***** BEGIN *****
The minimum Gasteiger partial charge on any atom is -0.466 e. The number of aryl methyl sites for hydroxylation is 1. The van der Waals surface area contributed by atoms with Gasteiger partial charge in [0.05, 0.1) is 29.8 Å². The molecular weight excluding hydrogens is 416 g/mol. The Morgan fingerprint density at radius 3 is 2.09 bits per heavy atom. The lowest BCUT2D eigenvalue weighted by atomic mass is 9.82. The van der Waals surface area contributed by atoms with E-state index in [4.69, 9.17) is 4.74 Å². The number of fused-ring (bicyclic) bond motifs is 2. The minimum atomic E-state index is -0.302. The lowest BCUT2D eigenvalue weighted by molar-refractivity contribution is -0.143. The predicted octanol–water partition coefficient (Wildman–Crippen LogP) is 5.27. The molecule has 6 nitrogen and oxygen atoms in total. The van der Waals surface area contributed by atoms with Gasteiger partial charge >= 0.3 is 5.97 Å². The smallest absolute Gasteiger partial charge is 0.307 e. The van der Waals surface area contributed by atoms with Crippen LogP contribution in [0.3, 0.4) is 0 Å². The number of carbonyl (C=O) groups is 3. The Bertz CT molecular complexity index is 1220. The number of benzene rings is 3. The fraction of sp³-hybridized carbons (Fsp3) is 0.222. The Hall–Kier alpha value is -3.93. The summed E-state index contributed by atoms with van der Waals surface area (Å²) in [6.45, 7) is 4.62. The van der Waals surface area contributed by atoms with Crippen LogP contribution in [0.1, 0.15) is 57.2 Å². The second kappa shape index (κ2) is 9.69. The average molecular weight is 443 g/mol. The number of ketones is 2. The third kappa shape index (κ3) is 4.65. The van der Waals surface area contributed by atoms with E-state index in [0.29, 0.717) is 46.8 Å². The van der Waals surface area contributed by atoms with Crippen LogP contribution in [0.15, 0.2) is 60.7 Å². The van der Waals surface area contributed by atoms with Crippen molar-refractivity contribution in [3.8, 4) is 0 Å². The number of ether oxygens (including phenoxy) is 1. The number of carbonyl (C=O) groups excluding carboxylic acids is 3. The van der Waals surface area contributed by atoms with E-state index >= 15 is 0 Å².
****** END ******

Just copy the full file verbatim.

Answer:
The minimum Gasteiger partial charge on any atom is -0.466 e. The number of aryl methyl sites for hydroxylation is 1. The van der Waals surface area contributed by atoms with Gasteiger partial charge in [0.05, 0.1) is 29.8 Å². The molecular weight excluding hydrogens is 416 g/mol. The Morgan fingerprint density at radius 3 is 2.09 bits per heavy atom. The lowest BCUT2D eigenvalue weighted by atomic mass is 9.82. The van der Waals surface area contributed by atoms with E-state index in [4.69, 9.17) is 4.74 Å². The number of fused-ring (bicyclic) bond motifs is 2. The minimum atomic E-state index is -0.302. The lowest BCUT2D eigenvalue weighted by molar-refractivity contribution is -0.143. The predicted octanol–water partition coefficient (Wildman–Crippen LogP) is 5.27. The molecule has 6 nitrogen and oxygen atoms in total. The van der Waals surface area contributed by atoms with Gasteiger partial charge >= 0.3 is 5.97 Å². The smallest absolute Gasteiger partial charge is 0.307 e. The van der Waals surface area contributed by atoms with Crippen LogP contribution in [0.3, 0.4) is 0 Å². The number of carbonyl (C=O) groups is 3. The Bertz CT molecular complexity index is 1220. The number of benzene rings is 3. The fraction of sp³-hybridized carbons (Fsp3) is 0.222. The Hall–Kier alpha value is -3.93. The summed E-state index contributed by atoms with van der Waals surface area (Å²) in [6.45, 7) is 4.62. The van der Waals surface area contributed by atoms with Crippen LogP contribution in [0.1, 0.15) is 57.2 Å². The second kappa shape index (κ2) is 9.69. The average molecular weight is 443 g/mol. The number of ketones is 2. The third kappa shape index (κ3) is 4.65. The van der Waals surface area contributed by atoms with E-state index in [0.29, 0.717) is 46.8 Å². The van der Waals surface area contributed by atoms with Crippen LogP contribution in [0.15, 0.2) is 60.7 Å². The van der Waals surface area contributed by atoms with Crippen molar-refractivity contribution in [3.8, 4) is 0 Å². The number of ether oxygens (including phenoxy) is 1. The number of carbonyl (C=O) groups excluding carboxylic acids is 3. The van der Waals surface area contributed by atoms with E-state index >= 15 is 0 Å².